I am also quite aware of what we teach our new officials, so if they don't listen in the classroom or during the on-court demonstrations prior to the season, then I have little sympathy for them. We now have more officials than we have games for, so those who work hard, apply what we teach, and do some extra studying on their own are the only ones who will be sticking around. We give the new folks a couple of seasons to show us that they are trying and improving, but we aren't going to have someone just taking up space for ten years at the freshman level. We have other people who need those games for developing.
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Old Wed Jun 22, 2011, 04:47pm
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I'm just getting done with my second year of high school basketball. I had my first varsity games last year.

I agree that to make the error leaves a memorable scar on the officials that care. I had a couple of misapplication of rules last year, luckily none during any of my varsity games, but I was very happy that I had good mentors and people that are equally trying to get better.

I have found when a partner asks me "what did you have on that play" I may need to go look up a rule or case play. But by simply asking the question it sears the event in my mind. I can guarantee I will never misapply those rules that I messed up last year.
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Old Wed Jun 22, 2011, 04:50pm
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State tournament game... same thoughts Nevada?
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Old Wed Jun 22, 2011, 05:04pm
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Personally, I'm going to try and give my partner information to try and change the call. If he doesn't want to change his call then I've done everything I can. I don't particular like the mindset that we should stick with a rules misapplication and keep quiet even if he have additional info we can give that can correct this.
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Old Wed Jun 22, 2011, 05:10pm
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New sitch:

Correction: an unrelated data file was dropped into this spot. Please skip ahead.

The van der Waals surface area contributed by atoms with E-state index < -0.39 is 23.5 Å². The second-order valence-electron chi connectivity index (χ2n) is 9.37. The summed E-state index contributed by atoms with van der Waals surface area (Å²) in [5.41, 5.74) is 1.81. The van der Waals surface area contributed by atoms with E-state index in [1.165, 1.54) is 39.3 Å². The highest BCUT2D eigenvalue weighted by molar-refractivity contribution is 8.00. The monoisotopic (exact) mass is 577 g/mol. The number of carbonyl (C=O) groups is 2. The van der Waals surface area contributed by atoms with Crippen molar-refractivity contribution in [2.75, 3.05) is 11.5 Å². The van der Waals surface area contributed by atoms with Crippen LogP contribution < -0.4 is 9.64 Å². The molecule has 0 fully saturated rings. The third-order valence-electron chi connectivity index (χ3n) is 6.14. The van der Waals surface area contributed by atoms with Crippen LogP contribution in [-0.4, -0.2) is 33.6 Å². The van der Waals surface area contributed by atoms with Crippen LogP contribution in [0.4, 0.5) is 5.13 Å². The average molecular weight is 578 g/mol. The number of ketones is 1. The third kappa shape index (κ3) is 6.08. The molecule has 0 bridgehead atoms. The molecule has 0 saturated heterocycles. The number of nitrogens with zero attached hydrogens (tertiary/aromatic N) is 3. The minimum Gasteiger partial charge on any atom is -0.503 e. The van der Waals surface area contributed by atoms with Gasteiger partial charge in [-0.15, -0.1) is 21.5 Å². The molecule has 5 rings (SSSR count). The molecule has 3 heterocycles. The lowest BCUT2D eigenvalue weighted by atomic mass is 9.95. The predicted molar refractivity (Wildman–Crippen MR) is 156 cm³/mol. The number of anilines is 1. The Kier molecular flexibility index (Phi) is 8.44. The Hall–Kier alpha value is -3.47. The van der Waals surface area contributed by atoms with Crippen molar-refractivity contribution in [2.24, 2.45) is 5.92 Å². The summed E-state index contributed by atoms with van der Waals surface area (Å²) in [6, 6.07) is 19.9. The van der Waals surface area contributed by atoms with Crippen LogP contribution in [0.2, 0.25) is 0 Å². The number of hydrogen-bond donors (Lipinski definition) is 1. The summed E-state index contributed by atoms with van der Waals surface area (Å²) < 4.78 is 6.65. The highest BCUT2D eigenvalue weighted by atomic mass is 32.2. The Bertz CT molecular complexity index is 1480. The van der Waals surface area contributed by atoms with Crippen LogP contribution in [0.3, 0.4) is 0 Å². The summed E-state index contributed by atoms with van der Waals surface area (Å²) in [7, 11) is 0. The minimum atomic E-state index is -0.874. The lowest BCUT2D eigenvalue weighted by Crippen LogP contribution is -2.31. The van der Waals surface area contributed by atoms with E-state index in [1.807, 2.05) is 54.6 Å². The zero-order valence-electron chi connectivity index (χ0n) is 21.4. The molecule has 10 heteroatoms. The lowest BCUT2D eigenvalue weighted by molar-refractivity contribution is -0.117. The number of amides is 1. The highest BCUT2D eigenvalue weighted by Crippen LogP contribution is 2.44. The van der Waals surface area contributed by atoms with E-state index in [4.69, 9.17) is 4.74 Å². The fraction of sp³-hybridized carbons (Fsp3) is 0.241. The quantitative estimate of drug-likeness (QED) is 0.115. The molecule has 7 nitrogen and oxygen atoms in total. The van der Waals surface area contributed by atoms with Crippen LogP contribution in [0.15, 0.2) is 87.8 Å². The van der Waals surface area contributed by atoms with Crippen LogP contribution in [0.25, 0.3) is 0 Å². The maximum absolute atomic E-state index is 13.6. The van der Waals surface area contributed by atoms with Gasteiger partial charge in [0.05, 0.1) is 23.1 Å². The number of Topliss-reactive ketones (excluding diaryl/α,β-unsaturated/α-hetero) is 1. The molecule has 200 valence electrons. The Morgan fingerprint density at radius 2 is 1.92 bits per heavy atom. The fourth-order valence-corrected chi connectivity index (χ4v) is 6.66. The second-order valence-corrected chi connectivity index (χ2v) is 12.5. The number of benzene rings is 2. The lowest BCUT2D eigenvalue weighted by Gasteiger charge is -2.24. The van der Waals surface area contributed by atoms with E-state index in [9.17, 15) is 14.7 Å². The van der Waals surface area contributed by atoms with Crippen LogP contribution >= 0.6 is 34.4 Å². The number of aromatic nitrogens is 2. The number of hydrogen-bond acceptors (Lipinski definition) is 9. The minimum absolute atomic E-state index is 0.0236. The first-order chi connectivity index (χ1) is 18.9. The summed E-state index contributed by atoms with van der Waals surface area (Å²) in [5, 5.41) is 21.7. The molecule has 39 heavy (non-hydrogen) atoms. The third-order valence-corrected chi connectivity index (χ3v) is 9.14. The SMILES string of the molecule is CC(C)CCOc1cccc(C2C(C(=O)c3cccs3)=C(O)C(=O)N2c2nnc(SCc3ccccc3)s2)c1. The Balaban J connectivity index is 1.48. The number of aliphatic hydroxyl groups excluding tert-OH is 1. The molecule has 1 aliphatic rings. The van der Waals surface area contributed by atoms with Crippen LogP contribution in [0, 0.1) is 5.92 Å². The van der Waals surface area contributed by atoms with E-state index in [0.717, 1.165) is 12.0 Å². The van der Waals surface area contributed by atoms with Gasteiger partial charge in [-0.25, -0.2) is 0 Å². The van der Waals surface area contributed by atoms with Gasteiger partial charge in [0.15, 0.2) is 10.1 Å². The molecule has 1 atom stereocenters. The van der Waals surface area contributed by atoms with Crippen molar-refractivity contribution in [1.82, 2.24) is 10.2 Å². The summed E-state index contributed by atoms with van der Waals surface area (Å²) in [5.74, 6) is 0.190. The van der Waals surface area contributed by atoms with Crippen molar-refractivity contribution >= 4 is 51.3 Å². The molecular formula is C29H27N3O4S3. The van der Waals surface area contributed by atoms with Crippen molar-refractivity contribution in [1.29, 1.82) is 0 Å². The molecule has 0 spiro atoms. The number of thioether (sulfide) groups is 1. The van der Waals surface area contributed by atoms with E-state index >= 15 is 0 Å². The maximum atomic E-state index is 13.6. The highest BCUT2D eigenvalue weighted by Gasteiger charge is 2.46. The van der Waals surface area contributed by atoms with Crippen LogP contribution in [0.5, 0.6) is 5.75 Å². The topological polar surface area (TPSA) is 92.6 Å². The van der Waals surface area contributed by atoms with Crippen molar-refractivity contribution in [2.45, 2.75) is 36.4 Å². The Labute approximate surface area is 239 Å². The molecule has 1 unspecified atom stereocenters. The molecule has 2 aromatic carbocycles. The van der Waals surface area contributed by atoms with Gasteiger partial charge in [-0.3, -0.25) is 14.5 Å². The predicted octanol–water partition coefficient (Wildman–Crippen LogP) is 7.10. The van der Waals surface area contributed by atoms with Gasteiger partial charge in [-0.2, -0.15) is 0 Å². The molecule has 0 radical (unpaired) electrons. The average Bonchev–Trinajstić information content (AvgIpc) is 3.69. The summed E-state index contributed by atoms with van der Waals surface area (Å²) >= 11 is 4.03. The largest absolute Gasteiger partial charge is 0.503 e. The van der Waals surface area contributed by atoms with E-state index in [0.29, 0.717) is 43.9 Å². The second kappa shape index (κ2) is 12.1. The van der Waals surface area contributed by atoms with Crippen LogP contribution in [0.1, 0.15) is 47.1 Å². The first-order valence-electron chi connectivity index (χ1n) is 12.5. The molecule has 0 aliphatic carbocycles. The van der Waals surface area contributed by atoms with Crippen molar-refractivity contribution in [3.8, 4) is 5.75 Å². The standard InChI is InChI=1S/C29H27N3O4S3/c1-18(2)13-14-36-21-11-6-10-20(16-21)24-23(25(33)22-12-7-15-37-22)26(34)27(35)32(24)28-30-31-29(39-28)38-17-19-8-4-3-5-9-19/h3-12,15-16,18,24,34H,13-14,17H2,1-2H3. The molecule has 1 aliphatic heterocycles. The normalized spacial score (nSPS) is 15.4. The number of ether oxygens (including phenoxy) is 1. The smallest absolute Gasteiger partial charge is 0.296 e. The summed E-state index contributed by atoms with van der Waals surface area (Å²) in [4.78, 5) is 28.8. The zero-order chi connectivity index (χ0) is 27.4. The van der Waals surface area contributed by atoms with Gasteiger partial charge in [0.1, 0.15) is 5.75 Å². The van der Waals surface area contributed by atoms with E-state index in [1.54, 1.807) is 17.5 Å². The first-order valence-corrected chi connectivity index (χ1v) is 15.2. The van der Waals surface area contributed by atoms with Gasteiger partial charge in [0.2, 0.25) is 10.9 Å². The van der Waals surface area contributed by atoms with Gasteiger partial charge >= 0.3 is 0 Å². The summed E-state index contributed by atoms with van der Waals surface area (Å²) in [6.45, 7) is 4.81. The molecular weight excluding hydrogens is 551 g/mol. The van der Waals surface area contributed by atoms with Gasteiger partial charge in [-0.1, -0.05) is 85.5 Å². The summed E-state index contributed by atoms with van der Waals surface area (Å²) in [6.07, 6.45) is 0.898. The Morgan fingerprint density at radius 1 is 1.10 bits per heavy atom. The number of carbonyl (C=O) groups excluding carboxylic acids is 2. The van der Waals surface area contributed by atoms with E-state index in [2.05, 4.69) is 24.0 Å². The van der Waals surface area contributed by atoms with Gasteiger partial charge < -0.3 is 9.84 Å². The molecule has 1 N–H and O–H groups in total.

Varsity game.
Live action, ball goes into the lane. A1 attempts a pass to A2, but it's tipped by B1 (also in the lane) into the backcourt where A3 retrieves it and is the first to touch.

T calls BC because he didn't see the tip.
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Old Wed Jun 22, 2011, 06:50pm
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Originally Posted by tref View Post
State tournament game... same thoughts Nevada?
edit....was typing up my play when someone came into my office....i hit submit a couple hours later only to see that Snaq posed essentially the same question.

Or this play....

Championship game, 15 seconds left, score within one basket ether way. A2 shoots and misses. A1, inches from the endline right in front of you lead, gets the rebound and finds himself surrounded by B4 and B5....no chance to get a shot up...10 seconds left. A2 tries to pass the ball back out to A3 but the ball sails way over A3's head into the backcourt where A3 retrieves the ball. The only players the ball ever had a chance of touching were A1, B4 and B5....all deep in you primary.

What would you do if A1 threw the ball such that it (A) was tipped by B4 or B5 and your partner(s) call a backcourt violation or (B) was clearly not tipped by either B4 or B5 and your partner(s)did not call a backcourt violation?

Your decision to act or not act has a good chance to change who wins the game.
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Last edited by Camron Rust; Wed Jun 22, 2011 at 06:54pm.
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Old Wed Jun 22, 2011, 07:56pm
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Yesterday, I am officiating a boys' JrHS game at a local colleges boys' JrHS and HS team camp. I am the T as A1 is dribbling the ball in A's BC. A1 stops his dribble just short of the Division Line. When A1 stopped his dribble, both of his feet were in contact with the court. A1 then proceeded to step with his right foot into A's FC and then brought his right foot back into his team's BC. My partner, from his position on A's FC endline, sounds his whistle for a BC violation by A1, . I took the call away from my partner and gave the ball to A for a throw-in nearest the spot of the "BC" violation. Team B's HC didn't complain and even told me that he know it wasn't a BC violation.